Residents of Niverville Road aren’t happy with their new neighbors. In the past month, several homeowners in the area have complained of a problem they’ve never before encountered: rats.
“They’re overtaking the neighborhood and it’s just going to get worse,” said resident David Cosentino. “I don’t get riled up over too many things, but this has got me riled up.”
Cosentino has lived in his Johnston home for 23 years, but this is the first time he has ever seen rats on his street. There are holes burrowed under his concrete steps and three weeks ago, he found a dead rat on his property.
He isn’t the only one. Dawn and Richard Smith have seen five rodents in the last five weeks.
“We have a big problem – a huge problem. I’ve been here 29 years. I have never, ever had a problem with rats. This is the first year,” Dawn said. “It’s making me nervous because my grandson comes here a lot.”
“It makes me want to move,” Richard added.
Building and Code Enforcement Official Peter DelPonte visited the street over the weekend with Councilman David Santilli and saw the holes residents are concerned about, and said it isn’t time to panic just yet. Rodents are not an uncommon problem for property owners. Often times, rats take up residence near residential properties but are unknown to the homeowners.
“Rats are there, period. When you start seeing them, it becomes a stronger issue,” he said.
DelPonte visited the neighborhood on the weekend specifically so he could knock on doors and talk to residents about what they’ve experienced. He said the area is a natural fit for rodents because of the nearby water source. During his visit, though, he gave homeowners tips on how to mitigate the problem. He advised residents to make sure their grass is cut to a reasonable length and to cover and secure their trash. If rodents are eating through the plastic, he said there are heavy-duty bins that can avoid that problem.
“Any houses that had the burrows, we instructed them that they had to get a rat abatement plan. Nobody resisted doing it,” DelPonte said.
Cosentino questioned if a nearby vacant home could have anything to do with the apparent influx of rodents. Down the road from him, a house has been vacant for about a year, and there is a section of rotten wood on the back facade, as well as a backyard shed that would be easy for a rat to burrow under.
“The town is going to lose tax dollars; they’re going to have more houses like that one,” he said, pointing to the vacant property. “If the housing market wasn’t like it is, my house would be for sale.”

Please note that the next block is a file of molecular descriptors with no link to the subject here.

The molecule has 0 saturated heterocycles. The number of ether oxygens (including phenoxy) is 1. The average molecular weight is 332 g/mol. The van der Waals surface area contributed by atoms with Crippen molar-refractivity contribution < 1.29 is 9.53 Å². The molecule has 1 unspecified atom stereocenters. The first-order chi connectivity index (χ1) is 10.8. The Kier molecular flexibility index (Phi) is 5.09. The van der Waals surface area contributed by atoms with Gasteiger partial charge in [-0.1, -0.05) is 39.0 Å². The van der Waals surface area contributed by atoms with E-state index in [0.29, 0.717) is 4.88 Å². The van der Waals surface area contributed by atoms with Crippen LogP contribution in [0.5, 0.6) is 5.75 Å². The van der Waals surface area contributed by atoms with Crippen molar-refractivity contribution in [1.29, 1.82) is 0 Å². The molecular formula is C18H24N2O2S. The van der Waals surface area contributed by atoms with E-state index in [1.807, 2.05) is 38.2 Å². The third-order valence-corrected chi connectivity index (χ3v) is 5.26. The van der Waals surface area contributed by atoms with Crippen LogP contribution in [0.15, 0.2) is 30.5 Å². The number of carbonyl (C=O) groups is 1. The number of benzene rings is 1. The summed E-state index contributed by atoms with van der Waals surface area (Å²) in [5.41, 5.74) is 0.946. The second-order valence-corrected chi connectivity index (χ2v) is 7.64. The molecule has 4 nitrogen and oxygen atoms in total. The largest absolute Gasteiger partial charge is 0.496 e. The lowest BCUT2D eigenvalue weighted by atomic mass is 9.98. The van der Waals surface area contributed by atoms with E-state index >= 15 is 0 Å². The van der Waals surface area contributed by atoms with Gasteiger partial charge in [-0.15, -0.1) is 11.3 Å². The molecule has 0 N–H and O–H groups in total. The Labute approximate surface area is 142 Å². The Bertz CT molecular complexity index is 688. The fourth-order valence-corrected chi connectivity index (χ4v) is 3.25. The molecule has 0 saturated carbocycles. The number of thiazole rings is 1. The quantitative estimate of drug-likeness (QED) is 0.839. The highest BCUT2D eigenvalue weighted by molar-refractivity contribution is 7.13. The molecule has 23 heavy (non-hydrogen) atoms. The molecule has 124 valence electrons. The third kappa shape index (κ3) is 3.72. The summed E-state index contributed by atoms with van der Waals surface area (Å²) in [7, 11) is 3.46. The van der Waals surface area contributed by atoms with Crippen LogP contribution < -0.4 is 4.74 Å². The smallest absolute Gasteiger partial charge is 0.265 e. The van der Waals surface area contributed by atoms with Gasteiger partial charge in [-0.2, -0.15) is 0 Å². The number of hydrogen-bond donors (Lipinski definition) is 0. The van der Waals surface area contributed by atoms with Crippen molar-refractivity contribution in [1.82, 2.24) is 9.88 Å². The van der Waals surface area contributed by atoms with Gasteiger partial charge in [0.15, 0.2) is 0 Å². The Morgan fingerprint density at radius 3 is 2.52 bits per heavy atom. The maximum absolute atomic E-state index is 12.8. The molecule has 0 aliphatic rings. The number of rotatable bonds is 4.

DelPonte isn’t convinced that the vacant home is the problem. He said there seems to be no conditions that would make it particularly attractive for rodents.
“There’s no more condition there than any other house,” he said. “Anything where you have a cavity, it’s inviting for them to take up residence below the ground.”
DelPonte reviewed the town code of ordinances and said there isn’t a specific stipulation that trash must be covered, but he advised homeowners to do so, as does Mayor Joseph Polisena.
“We rely on the residents to self-police and self-patrol their neighborhoods,” Polisena said.
In cases where yards are not being kept up, DelPonte issues an informal warning, and follows up with a second reminder. Only then does he attempt to take formal action to bring the property up to standard.
Most important, he said, is that homeowners affected by rodents should institute a rat abatement plan with professional assistance.
“It’s up to the property owners. It takes a while, but in about 60 days you can rid yourself of the excess rat population,” he said.
Cosentino believes the town should be doing more.
“This is getting ridiculous. The town just wants to act like nothing’s going on, but every day they don’t spend a dime, it’s going to cost 10 times as much,” he said.
Polisena said the town has never managed a rodent control program. Not only would it be cost prohibitive, but the mayor says it creates a liability for the town. If they intervene in one neighborhood, they will be dealing with claims all over Johnston and potentially putting the town at risk.
Still, residents in the area are uneasy about the situation. Richardo Almeida said he and his father saw a rat on their yard about a month ago. Richardo’s father has lived in the house for seven years.
“They’re around; I’ve seen them,” Almeida said. “That was the first time I’d ever seen anything.”
Elsa Ardito found a live rat in her trash about three weeks ago, which she says “disgusts” her. Neighbor Kerry Westerman too, said she has avoided going into her shed and is nervous both for her children and her dog to be outside.
Cosentino shares those fears and unsettled feeling.
“Every time you see something move in your yard, you think it’s a rat,” he said. “I don’t want to go out there; I don’t want to use the grill ... I want to bail out now if the town’s not going to do anything.”
Most of all, Cosentino says he wants residents to be educated, as rodents can carry disease and reproduce frequently. He may institute a rat abatement plan of his own, but what good will it do if not everyone does the same, he asks?
“People have to be educated on what’s going on,” he said. “We’ve got to eliminate the food source.”